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HOME : Intaglio Jewelry : Loose Intaglios : Classical Revival Carnelian Intaglio of a Biga
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Classical Revival Carnelian Intaglio of a Biga - FJ.6549
Origin: Europe
Circa: 18 th Century AD
Dimensions: 1" (2.5cm) high
Collection: Intaglio
Medium: Carnelian

Location: United States
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The art of glyptics, or carving on colored precious stones, is probably one of the oldest known to humanity. Intaglios, gems with an incised design, were made as early as the fourth and third millennia B.C. in Mesopotamia and the Aegean Islands. They exhibit a virtuosity of execution that suggests an old and stable tradition rooted in the earliest centuries. The tools required for carving gems were simple: a wheel with a belt-drive and a set of drills. A special difficulty of engraving intaglios, aside from their miniature size, was that the master had to work with a mirror-image in mind.

The Classical Revival was a phenomenon that swept through Europe in the 18th and 19th Centuries. A new appreciation for antiquity and ancient art forms was fostered by discoveries in the nascent scientific field of archaeology. Perhaps the Classical Revival also reveals a latent longing towards the Arcadian lifestyles of yesterday abandoned as Europe became rapidly industrialized and increasingly urbanized. Engraved upon the polished surface of this precious gemstone is a depiction of a biga, or a chariot drawn by two horses. Gazing upon this intaglio, one can almost hear sound of the stampeding hooves of the horse crashing onto the rough ground. Chariot races were one of the most popular spectator sports during the ancient Roman Empire. However, no mere charioteer holds the reigns of this horse; instead, the driver is winged Victoria, the goddess of victory. This intaglio imitates similar ancient examples that were most likely the prized possession of champion charioteers bestowed upon them by the emperor or other wealthy, admiring fans. Moreover, the chariot in ancient times was a symbol of might and victory, be it in war or contest. May we all be so lucky as to have the course of our lives steered by Victoria as well.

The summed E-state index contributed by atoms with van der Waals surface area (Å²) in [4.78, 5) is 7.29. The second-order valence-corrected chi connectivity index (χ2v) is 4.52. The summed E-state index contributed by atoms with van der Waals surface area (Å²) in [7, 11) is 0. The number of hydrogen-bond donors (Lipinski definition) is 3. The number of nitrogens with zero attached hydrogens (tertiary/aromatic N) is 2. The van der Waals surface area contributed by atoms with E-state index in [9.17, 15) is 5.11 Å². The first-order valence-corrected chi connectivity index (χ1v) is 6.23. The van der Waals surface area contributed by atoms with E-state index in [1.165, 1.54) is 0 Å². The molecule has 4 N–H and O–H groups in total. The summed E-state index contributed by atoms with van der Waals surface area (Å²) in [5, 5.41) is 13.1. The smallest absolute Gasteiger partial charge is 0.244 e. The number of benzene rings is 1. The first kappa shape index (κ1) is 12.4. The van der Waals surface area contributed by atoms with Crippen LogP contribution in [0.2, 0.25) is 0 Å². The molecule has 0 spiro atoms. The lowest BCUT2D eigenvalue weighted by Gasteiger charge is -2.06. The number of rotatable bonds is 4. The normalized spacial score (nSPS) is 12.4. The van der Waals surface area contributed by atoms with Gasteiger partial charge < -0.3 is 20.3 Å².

- (FJ.6549)


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